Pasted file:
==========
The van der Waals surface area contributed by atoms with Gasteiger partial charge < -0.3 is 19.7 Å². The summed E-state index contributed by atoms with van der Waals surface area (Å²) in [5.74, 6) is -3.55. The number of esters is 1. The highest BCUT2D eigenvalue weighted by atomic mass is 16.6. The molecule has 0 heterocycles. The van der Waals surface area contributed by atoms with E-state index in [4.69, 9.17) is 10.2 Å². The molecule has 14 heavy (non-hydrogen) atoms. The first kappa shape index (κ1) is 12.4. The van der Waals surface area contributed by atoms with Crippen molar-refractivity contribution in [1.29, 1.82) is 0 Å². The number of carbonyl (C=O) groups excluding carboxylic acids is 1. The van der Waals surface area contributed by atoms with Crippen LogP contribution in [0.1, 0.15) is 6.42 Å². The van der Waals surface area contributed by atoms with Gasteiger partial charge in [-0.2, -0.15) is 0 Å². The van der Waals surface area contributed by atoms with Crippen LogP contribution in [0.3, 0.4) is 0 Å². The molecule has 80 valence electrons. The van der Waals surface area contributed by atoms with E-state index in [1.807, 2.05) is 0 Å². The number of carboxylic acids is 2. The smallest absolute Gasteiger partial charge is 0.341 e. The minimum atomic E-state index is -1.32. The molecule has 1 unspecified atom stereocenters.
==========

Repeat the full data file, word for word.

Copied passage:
The van der Waals surface area contributed by atoms with Gasteiger partial charge < -0.3 is 19.7 Å². The summed E-state index contributed by atoms with van der Waals surface area (Å²) in [5.74, 6) is -3.55. The number of esters is 1. The highest BCUT2D eigenvalue weighted by atomic mass is 16.6. The molecule has 0 heterocycles. The van der Waals surface area contributed by atoms with E-state index in [4.69, 9.17) is 10.2 Å². The molecule has 14 heavy (non-hydrogen) atoms. The first kappa shape index (κ1) is 12.4. The van der Waals surface area contributed by atoms with Crippen molar-refractivity contribution in [1.29, 1.82) is 0 Å². The number of carbonyl (C=O) groups excluding carboxylic acids is 1. The van der Waals surface area contributed by atoms with Crippen LogP contribution in [0.1, 0.15) is 6.42 Å². The van der Waals surface area contributed by atoms with Gasteiger partial charge in [-0.2, -0.15) is 0 Å². The van der Waals surface area contributed by atoms with Crippen LogP contribution in [0.3, 0.4) is 0 Å². The molecule has 80 valence electrons. The van der Waals surface area contributed by atoms with E-state index in [1.807, 2.05) is 0 Å². The number of carboxylic acids is 2. The smallest absolute Gasteiger partial charge is 0.341 e. The minimum atomic E-state index is -1.32. The molecule has 1 unspecified atom stereocenters.